Title:
RFID INVENTORY MONITOR
Kind Code:
A1


Abstract:
Moving a mobile RFID reader with an area in a systemic manner to do non-inventory tasks, while doing the non-inventory tasks, integrating RFID tags associated with inventory, and updating a database with the inventory information obtained from the RFID tags.



Inventors:
Oberle, Robert R. (Macungie, PA, US)
Application Number:
12/131757
Publication Date:
05/21/2009
Filing Date:
06/02/2008
Assignee:
RCD TECHNOLOGY, INC. (Quakertown, PA, US)
Primary Class:
International Classes:
G08B13/22
View Patent Images:
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Primary Examiner:
CROSLAND, DONNIE L
Attorney, Agent or Firm:
TUCKER ELLIS LLP (SAN FRANCISCO, CA, US)
Claims:
1. A method comprising: moving a mobile RFID reader with an area in a systemic manner to do non-inventory tasks; while doing the non-inventory tasks, integrating RFID tags associated with inventory; and updating a database with the inventory information obtained from the RFID tags.

2. The method of claim 1, wherein the mobile RFID reader is attached to a mobile unit.

3. The method of claim 1, wherein the mobile RFID reader is carried by a person.

4. The method of claim 1, wherein the area is a warehouse.

5. The method of claim 1, wherein RFID tags are associated with positional makers within the area.

6. The method of claim 1, wherein rules are used to determine when to update the database.

7. The method of claim 6, wherein the rules include a rule to indicate the number of missed passes before indicating to the database that a certain inventory is no longer at a certain position.

8. The method of claim 6, wherein the capacities of the reader such as range is used to determine the rules.

9. The method of claim 6, wherein a teaching mode is used to determine the rules.

10. A system comprising: a mobile RFID reader; software to receive the information form the RFID reader and, while the mobile RFID reader is moved to do non-inventory tasks, receiving RFID tag information associated with inventory and updating a database with inventory information.

11. The method of claim 10, wherein the mobile RFID reader is attached to a mobile unit.

12. The method of claim 10, wherein the mobile RFID reader is carried by a person.

13. The method of claim 10, wherein the area is a warehouse.

14. The method of claim 10, wherein RFID tags are associated with positional makers within the area.

15. The method of claim 10, wherein rules are used to determine when to update the database.

16. The method of claim 15, wherein the rules include a rule to indicate the number of missed passes before indicating to the database that a certain inventory is no longer at a certain position.

17. The method of claim 15, wherein the capacities of the reader such as range is used to determine the rules.

18. The method of claim 15, wherein a teaching mode is used to determine the rules.

Description:

CLAIM OF PRIORITY

This application claims priority to U.S. Provisional Application No. 60/988,659 entitled “RFID BASED KEYBOARD” filed Nov. 16, 2007, which is incorporated herein by reference (Atty. Docket No. RCDT-01019US0).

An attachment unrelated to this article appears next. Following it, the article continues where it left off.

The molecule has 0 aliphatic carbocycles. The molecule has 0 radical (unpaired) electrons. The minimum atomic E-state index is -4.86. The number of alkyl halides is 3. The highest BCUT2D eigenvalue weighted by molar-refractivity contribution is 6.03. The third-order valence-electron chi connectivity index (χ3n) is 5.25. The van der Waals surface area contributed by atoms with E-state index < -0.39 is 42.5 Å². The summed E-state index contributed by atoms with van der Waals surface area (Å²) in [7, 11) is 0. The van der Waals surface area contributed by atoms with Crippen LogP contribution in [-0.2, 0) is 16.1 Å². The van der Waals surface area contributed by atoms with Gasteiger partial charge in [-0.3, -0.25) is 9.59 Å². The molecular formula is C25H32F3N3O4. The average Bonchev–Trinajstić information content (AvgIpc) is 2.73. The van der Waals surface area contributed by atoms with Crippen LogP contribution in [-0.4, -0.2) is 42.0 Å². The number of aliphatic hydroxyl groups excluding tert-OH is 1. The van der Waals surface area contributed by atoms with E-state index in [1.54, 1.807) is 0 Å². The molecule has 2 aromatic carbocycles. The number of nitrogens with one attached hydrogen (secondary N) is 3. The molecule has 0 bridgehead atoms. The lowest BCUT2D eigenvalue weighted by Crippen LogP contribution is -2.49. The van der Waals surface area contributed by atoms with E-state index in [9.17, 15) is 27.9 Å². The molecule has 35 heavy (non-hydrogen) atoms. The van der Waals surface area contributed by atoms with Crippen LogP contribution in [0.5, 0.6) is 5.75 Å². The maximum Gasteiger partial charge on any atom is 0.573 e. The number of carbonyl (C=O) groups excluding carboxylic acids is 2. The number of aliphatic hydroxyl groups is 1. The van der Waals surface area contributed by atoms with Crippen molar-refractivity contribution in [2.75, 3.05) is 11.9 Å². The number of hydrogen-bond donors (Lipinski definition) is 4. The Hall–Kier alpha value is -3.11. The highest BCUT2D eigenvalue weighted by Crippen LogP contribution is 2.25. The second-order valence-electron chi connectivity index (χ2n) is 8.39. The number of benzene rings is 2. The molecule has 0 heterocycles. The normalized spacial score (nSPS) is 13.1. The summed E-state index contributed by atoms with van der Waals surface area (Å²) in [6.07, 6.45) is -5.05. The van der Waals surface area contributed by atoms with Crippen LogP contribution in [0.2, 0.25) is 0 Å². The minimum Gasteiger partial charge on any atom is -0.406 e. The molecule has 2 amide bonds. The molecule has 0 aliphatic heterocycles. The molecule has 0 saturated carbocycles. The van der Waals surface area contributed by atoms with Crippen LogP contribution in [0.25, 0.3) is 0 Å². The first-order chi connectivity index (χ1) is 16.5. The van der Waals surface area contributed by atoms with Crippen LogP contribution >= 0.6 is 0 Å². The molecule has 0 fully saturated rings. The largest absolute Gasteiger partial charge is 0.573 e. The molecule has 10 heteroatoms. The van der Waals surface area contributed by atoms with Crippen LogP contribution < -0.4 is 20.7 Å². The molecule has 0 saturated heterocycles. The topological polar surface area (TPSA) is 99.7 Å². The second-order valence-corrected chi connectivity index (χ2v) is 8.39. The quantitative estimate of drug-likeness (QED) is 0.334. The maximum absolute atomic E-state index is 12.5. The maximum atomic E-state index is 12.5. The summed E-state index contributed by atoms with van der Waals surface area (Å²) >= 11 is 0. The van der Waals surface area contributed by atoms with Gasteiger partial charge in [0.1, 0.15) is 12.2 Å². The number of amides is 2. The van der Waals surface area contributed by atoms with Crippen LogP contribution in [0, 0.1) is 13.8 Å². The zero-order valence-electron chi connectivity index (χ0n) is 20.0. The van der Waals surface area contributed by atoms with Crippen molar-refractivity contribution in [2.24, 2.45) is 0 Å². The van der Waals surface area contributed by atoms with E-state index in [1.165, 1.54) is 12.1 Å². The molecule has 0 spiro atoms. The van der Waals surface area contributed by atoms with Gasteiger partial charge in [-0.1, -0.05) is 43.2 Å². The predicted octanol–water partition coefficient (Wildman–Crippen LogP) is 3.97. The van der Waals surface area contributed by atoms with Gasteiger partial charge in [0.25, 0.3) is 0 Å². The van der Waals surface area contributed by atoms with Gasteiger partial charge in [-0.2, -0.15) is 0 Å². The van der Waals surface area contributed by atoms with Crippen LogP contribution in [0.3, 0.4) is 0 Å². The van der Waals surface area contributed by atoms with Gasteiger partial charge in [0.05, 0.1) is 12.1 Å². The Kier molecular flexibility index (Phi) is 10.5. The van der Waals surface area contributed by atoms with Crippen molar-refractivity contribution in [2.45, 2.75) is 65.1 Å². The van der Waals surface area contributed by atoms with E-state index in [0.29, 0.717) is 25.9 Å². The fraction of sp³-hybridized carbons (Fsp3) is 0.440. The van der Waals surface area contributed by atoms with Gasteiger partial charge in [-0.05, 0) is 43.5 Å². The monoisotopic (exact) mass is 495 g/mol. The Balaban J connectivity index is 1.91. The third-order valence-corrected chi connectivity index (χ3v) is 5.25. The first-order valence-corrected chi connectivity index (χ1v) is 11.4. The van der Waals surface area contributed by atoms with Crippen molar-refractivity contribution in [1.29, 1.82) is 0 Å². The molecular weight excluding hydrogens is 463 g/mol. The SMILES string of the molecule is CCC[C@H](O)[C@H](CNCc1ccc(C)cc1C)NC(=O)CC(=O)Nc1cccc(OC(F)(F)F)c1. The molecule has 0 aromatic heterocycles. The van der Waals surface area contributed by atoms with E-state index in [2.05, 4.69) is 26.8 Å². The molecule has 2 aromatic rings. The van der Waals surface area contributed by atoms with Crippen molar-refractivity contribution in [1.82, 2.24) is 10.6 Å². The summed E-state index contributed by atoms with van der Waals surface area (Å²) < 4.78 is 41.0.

BACKGROUND OF THE INVENTION

The use of Radio Frequency Identification (RFID) tags for inventory control is well known. These tags are broadly defined as radio frequency transponders allow tagged inventory items to uniquely self identify themselves to a suitably configured network of RFID readers. These readers interface with a computer network to monitor the movement and/or status of inventory or work-in-process.

Systems tend to fall into two categories, fixed point monitoring and scanning. In the fixed point modality tagged items move passed a fixed reader that localizes the item in time and position. This modality is well suited to monitoring movement of items into and out of a specific area as well as movement along a linear process such as a packaging or assembly line. In a scanning modality, a mobile scanner moves in an area reading and logging, all the RFID tags that are in range of the reader as it moves through the inventory area. This modality is better suited for monitoring static inventory such as materials in a warehouse or books in an archive, in further discussion, it should be understood that warehouse may be taken to mean for holding static inventory.

In many warehouse applications using a scanning or roaming reader, it is also advantageous to know not only that an item is present in the warehouse but also where the item is located, i.e. on which shelf our in which aisle in a storeroom. In order to localize items in a space, the roaming reader may follow a preprogrammed track or may periodically update its location through a number of methods. The mobile reader may have an integrated Real Time Location System (RTLS), the reader may have its location manually updated by an operator, or it may pass certain reference points in its progress along a preplanned route through the warehouse. In general these approaches are adequate for determining the inventory state of a warehouse; however they have the disadvantage that the reader must follow a pre-programmed (deterministic) path or route through the warehouse and they require an initial sweep to determine the initial locations of items in the warehouse. This may be time consuming and may not provide the degree of real time location of items that is required, especially in an active warehouse where items may be moved from storage location to storage location or there may be several stocking locations for similar or associated items with the same warehouse. Further the ease of monitoring, storing and moving data associated with a large operation may be difficult.